11 APRIL 1891, Page 2

Mr. Goseben received on Tuesday a numerous deputation of brewers,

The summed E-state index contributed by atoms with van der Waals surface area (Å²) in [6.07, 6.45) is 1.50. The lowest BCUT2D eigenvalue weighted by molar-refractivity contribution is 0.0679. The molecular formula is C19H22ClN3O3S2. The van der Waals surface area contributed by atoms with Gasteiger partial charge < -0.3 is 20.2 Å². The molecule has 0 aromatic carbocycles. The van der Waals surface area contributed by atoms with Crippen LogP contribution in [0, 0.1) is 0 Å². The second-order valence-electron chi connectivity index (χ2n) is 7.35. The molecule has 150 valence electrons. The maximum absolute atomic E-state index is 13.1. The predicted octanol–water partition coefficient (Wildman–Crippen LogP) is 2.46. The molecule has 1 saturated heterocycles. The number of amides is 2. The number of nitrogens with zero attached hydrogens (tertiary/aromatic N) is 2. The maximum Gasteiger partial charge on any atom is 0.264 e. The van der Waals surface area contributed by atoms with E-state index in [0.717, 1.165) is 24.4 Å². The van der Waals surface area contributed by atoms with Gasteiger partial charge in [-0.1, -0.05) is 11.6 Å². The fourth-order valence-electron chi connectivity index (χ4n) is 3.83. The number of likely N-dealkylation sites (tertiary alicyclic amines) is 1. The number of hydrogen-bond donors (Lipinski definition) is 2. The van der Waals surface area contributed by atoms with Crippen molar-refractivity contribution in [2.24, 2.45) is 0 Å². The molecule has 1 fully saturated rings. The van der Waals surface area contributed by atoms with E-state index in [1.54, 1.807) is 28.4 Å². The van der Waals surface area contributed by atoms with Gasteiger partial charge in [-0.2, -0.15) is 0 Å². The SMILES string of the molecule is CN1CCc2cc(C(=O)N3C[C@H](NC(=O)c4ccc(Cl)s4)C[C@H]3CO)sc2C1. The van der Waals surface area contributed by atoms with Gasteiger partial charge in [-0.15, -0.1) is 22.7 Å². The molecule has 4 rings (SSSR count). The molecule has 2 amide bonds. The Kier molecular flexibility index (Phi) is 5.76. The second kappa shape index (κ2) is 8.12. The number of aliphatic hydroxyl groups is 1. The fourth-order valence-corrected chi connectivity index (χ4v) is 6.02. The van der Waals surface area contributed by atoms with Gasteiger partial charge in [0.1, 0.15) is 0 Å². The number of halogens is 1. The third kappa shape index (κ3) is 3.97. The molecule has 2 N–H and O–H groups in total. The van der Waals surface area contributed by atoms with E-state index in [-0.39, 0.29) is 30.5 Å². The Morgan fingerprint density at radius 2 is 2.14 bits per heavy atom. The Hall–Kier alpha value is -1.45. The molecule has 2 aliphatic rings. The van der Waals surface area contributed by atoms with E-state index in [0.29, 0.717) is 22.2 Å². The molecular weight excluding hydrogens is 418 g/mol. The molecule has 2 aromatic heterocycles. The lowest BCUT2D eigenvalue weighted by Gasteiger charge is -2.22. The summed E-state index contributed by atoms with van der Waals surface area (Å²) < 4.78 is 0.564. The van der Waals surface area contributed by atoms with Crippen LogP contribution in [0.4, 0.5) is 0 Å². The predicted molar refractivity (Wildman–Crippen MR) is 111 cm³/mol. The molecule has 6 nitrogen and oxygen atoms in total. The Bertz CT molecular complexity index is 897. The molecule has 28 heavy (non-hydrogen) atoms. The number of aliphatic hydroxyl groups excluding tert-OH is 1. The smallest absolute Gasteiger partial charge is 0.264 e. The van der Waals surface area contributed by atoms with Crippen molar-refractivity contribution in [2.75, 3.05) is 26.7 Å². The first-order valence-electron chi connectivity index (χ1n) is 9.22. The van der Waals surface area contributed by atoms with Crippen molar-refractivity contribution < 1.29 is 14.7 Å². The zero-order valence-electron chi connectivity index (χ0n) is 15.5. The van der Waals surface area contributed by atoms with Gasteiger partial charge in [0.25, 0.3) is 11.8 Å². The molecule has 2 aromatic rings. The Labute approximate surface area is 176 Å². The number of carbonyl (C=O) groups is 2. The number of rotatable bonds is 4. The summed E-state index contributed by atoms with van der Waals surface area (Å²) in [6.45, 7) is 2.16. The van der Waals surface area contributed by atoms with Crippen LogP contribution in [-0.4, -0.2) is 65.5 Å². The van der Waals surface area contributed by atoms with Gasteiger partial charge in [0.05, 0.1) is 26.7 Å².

distillers, and licensed victuallers, who endeavoured to persuade him that as one of the purposes for which he raised the spirit and beer duties last year,—namely, the buying up of licences,—had been rejected by the House of Commons, they had a claim to a certain amount of remission in the spirit and beer duties in the forthcoming Budget. Mr. Goschen had admitted, in a letter to Mr. Rasch, dated July 10th, 1890, that a claim undoubtedly existed for the reconsideration of the beer-duty when a proper opportunity should arrive, and it was argued that the forthcoming Budget is such a proper opportunity. The Chancellor of the Exchequer did not deny this, but he insisted that the claim was a claim to some partial remission, and not at all to a total remission. The consumption of beer had increased 4 per cent., while the population had only increased 1 per cent., in spite of the higher duty, and the consumption of some kinds of spirits,—rum, for in- stance, it is said,—had increased 12 per cent. It would be impossible to argue that the higher duties had weigted oppressively on the consumption, and it was certainly not true that the duties were raised chiefly for the purpose of buying up licences, though that was one of the objects, by no means the primary object, of the raising of the duties. It has been argued that Mr. Goschen, in admitting that the Government thought it their duty to press the licensing clauses, as in some sense an act of justice to the publicans, virtually admitted that the object which they professed of desiring to promote temperance was a delusion. Such an assertion is pure par- tisanship. It might as well be said that because a man is in favour of dealing justly by the police, he is not in favour of diminishing the number of the police in localities where there are too many of them for the needs and the peace of the district.